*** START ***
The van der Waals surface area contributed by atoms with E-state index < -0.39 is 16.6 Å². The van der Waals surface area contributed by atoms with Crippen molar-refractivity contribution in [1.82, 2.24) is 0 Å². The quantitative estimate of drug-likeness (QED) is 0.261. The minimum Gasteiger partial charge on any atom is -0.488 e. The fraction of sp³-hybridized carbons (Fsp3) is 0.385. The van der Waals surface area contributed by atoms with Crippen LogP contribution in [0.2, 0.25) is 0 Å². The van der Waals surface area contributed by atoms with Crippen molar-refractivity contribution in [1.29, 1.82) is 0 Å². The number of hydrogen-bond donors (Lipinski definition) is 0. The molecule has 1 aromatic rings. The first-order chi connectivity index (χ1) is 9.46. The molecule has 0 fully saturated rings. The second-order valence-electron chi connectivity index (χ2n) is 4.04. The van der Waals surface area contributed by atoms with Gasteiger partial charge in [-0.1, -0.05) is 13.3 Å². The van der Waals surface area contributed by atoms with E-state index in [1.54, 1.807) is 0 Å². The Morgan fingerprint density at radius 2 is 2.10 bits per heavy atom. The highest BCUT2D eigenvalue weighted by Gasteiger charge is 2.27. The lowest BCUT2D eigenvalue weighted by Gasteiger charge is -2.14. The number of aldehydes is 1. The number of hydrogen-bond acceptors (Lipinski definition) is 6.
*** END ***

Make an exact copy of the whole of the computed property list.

The van der Waals surface area contributed by atoms with E-state index < -0.39 is 16.6 Å². The van der Waals surface area contributed by atoms with Crippen molar-refractivity contribution in [1.82, 2.24) is 0 Å². The quantitative estimate of drug-likeness (QED) is 0.261. The minimum Gasteiger partial charge on any atom is -0.488 e. The fraction of sp³-hybridized carbons (Fsp3) is 0.385. The van der Waals surface area contributed by atoms with Crippen LogP contribution in [0.2, 0.25) is 0 Å². The van der Waals surface area contributed by atoms with Crippen molar-refractivity contribution in [1.29, 1.82) is 0 Å². The number of hydrogen-bond donors (Lipinski definition) is 0. The molecule has 1 aromatic rings. The first-order chi connectivity index (χ1) is 9.46. The molecule has 0 fully saturated rings. The second-order valence-electron chi connectivity index (χ2n) is 4.04. The van der Waals surface area contributed by atoms with Gasteiger partial charge in [-0.1, -0.05) is 13.3 Å². The van der Waals surface area contributed by atoms with E-state index in [1.54, 1.807) is 0 Å². The Morgan fingerprint density at radius 2 is 2.10 bits per heavy atom. The highest BCUT2D eigenvalue weighted by Gasteiger charge is 2.27. The lowest BCUT2D eigenvalue weighted by Gasteiger charge is -2.14. The number of aldehydes is 1. The number of hydrogen-bond acceptors (Lipinski definition) is 6.